For millennia, the Lord of the Forest has stood unyielding but as a plant-killing disease sweeps New Zealand forests a battle is on to save the nation's most iconic tree.
Standing more than 50 metres tall on a 14-metre wide trunk, Tāne Mahuta has survived for up to 2500 years in the lush Waipoua Forest in the country's north.
Said to sometimes bring visitors to tears, the native kauri tree attracts 200,000 visitors each year.
In part it's this popularity that has brought a fungal disease suffocating the country's kauri to within 60 metres of the ancient tree - and prompted debate about whether enough is being done.
A young tree close by Tāne Mahuta has been confirmed infected with "kauri dieback".
Spread by visitors' shoes and the hooves of pigs, there's no known dieback cure.
Some treatments have successfully slowed progress and scientists are hopeful about others in the works.
While the Department of Conservation (DOC) says there's no evidence Tāne Mahuta is infected (officials argue testing may risk spreading the disease), the iwi (tribe) that guards the land - Te Roroa - this month entered the forest to pray and offer blessings.
"This one tree is an iconic symbol for all of New Zealand," Te Roroa science advisor Taoho Patuawa said.
"We've been watching the steady decline of the health of that forest for a number of years without any action being taken."
He's nevertheless optimistic concerns are now being heard and the legendary tree is still safe.
"We won't see the death of Tāne Mahuta in our time. Tāne Mahuta has been there for 2000-plus years. This is just a little road bump."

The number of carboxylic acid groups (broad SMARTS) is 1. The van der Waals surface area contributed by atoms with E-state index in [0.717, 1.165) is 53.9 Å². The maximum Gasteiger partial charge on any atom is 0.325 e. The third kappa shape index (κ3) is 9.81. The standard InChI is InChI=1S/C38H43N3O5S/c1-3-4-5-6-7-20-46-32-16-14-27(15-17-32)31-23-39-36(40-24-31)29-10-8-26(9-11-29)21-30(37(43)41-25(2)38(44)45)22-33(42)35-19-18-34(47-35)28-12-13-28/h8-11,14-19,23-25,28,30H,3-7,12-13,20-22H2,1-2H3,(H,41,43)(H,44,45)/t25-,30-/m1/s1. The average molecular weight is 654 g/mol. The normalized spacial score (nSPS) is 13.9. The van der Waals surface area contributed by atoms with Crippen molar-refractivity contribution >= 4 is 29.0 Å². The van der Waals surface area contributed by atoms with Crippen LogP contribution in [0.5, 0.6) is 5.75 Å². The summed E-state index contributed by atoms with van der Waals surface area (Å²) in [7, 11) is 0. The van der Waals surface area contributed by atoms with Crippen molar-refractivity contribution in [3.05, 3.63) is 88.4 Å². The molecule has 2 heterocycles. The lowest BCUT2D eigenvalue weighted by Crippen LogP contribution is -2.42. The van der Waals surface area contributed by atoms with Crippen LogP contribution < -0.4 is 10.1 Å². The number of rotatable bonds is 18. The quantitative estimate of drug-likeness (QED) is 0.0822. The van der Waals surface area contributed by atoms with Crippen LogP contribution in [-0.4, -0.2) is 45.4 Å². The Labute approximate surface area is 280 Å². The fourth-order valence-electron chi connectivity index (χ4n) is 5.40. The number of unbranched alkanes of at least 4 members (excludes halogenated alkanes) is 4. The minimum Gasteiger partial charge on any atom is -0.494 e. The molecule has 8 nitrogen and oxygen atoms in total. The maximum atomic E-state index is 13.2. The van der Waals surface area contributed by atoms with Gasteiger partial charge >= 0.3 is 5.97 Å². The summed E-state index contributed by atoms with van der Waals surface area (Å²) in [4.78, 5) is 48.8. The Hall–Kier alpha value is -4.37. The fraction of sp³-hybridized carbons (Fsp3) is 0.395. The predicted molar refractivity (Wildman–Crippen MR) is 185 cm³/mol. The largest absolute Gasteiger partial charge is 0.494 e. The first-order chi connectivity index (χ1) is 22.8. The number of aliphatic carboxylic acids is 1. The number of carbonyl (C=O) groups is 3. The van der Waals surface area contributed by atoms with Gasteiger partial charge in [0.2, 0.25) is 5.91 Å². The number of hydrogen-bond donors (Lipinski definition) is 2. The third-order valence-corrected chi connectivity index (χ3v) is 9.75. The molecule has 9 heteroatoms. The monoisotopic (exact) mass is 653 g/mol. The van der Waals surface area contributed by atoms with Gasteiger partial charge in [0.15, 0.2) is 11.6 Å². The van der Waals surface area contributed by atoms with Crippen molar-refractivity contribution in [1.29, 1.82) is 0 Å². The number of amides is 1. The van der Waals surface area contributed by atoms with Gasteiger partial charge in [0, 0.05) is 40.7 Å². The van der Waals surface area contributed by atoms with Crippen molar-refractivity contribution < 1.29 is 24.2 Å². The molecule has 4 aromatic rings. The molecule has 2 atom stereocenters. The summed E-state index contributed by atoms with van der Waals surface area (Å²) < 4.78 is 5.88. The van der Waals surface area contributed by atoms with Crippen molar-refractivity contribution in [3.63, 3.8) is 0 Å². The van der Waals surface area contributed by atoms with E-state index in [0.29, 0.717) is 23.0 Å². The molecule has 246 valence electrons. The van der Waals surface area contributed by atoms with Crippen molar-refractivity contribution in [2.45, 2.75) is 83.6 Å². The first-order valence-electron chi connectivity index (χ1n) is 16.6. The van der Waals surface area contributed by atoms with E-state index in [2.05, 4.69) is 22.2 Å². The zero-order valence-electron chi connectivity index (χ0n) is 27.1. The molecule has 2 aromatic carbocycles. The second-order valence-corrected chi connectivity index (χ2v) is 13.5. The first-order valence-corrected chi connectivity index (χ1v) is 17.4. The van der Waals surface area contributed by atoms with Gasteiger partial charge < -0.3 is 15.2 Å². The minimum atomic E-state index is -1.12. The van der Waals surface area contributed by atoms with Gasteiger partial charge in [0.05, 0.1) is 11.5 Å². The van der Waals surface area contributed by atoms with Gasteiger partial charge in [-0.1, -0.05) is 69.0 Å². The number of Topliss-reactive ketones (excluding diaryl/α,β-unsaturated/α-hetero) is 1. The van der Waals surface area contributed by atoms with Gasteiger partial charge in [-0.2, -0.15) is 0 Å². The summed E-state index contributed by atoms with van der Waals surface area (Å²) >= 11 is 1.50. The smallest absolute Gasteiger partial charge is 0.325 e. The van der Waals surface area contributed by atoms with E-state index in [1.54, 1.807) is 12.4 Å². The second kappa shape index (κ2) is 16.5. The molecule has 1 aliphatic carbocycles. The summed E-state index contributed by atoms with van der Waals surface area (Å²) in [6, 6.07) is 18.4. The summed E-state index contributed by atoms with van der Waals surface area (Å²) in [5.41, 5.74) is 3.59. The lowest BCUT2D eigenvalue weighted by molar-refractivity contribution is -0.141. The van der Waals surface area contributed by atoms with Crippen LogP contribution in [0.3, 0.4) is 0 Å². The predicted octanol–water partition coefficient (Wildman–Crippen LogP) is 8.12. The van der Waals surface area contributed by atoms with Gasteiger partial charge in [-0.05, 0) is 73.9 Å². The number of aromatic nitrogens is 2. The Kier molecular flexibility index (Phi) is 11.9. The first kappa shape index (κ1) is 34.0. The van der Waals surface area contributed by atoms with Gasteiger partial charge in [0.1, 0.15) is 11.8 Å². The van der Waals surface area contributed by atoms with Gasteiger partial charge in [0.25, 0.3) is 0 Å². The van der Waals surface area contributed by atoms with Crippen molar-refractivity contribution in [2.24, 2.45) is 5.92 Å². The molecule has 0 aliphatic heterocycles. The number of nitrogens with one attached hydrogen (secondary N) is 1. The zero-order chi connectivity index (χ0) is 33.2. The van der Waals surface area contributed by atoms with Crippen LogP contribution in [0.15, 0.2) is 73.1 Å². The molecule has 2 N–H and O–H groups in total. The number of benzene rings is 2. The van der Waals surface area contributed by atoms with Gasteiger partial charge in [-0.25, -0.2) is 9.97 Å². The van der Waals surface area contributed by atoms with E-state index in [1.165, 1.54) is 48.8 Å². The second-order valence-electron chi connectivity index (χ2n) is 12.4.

The proliferation of dieback has vexed conservationists for decades, but its toll on the remaining kauri forests has become obvious in recent years. It now threatens the species with extinction.
The government last year installed shoe-cleaning stations around a number of sites, including Waipoua. It's also running a pig control program.
But it has stopped short of calling for full closures so far, arguing the human threat to the area is low.
"Every possible option to ensure extensive protection measures around this site of national and cultural significance is being explored," a DOC Northern North Island operations director Sue Reed Thomas said.
But Lincoln University bio-protection researcher Amanda Black is baffled officials won't test Tāne Mahuta and says the site needs to be urgently shut off to give scientists time.
"People are going in there, spraying their feet with a sanitiser but we don't know if it works," she said.
"It's given [DOC] a false sense of security," Dr Black said.
"There's a small window at the moment where science can help, but once we close that you're looking at localised extinction."
If the kauri dieback does reach Tāne Mahuta, researchers say its size would likely mean it would be a matter of years before it succumbed.